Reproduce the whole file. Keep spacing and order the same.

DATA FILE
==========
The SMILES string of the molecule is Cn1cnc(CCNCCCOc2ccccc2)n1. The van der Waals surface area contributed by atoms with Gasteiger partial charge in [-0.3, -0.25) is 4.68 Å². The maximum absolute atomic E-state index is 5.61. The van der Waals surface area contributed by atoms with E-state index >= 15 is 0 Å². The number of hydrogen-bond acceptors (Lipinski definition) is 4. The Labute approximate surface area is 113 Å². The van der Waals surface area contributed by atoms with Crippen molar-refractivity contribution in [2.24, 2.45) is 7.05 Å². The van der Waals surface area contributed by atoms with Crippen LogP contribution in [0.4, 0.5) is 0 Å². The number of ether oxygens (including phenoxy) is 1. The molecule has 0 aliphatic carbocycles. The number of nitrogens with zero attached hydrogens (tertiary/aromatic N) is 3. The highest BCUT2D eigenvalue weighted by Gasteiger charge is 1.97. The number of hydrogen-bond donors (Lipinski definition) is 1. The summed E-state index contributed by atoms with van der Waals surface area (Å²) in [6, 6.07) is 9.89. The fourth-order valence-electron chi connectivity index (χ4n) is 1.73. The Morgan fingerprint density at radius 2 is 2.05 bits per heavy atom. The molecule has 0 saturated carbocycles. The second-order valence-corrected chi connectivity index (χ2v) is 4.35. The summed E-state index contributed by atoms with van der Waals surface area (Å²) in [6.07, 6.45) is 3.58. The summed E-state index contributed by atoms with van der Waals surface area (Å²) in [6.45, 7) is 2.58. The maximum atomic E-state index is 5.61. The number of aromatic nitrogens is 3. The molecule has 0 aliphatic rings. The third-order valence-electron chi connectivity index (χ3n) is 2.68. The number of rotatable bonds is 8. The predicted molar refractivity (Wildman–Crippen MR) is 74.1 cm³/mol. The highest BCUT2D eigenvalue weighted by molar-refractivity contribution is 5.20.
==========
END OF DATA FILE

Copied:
The SMILES string of the molecule is Cn1cnc(CCNCCCOc2ccccc2)n1. The van der Waals surface area contributed by atoms with Gasteiger partial charge in [-0.3, -0.25) is 4.68 Å². The maximum absolute atomic E-state index is 5.61. The van der Waals surface area contributed by atoms with E-state index >= 15 is 0 Å². The number of hydrogen-bond acceptors (Lipinski definition) is 4. The Labute approximate surface area is 113 Å². The van der Waals surface area contributed by atoms with Crippen molar-refractivity contribution in [2.24, 2.45) is 7.05 Å². The van der Waals surface area contributed by atoms with Crippen LogP contribution in [0.4, 0.5) is 0 Å². The number of ether oxygens (including phenoxy) is 1. The molecule has 0 aliphatic carbocycles. The number of nitrogens with zero attached hydrogens (tertiary/aromatic N) is 3. The highest BCUT2D eigenvalue weighted by Gasteiger charge is 1.97. The number of hydrogen-bond donors (Lipinski definition) is 1. The summed E-state index contributed by atoms with van der Waals surface area (Å²) in [6, 6.07) is 9.89. The fourth-order valence-electron chi connectivity index (χ4n) is 1.73. The Morgan fingerprint density at radius 2 is 2.05 bits per heavy atom. The molecule has 0 saturated carbocycles. The second-order valence-corrected chi connectivity index (χ2v) is 4.35. The summed E-state index contributed by atoms with van der Waals surface area (Å²) in [6.07, 6.45) is 3.58. The summed E-state index contributed by atoms with van der Waals surface area (Å²) in [6.45, 7) is 2.58. The maximum atomic E-state index is 5.61. The number of aromatic nitrogens is 3. The molecule has 0 aliphatic rings. The third-order valence-electron chi connectivity index (χ3n) is 2.68. The number of rotatable bonds is 8. The predicted molar refractivity (Wildman–Crippen MR) is 74.1 cm³/mol. The highest BCUT2D eigenvalue weighted by molar-refractivity contribution is 5.20.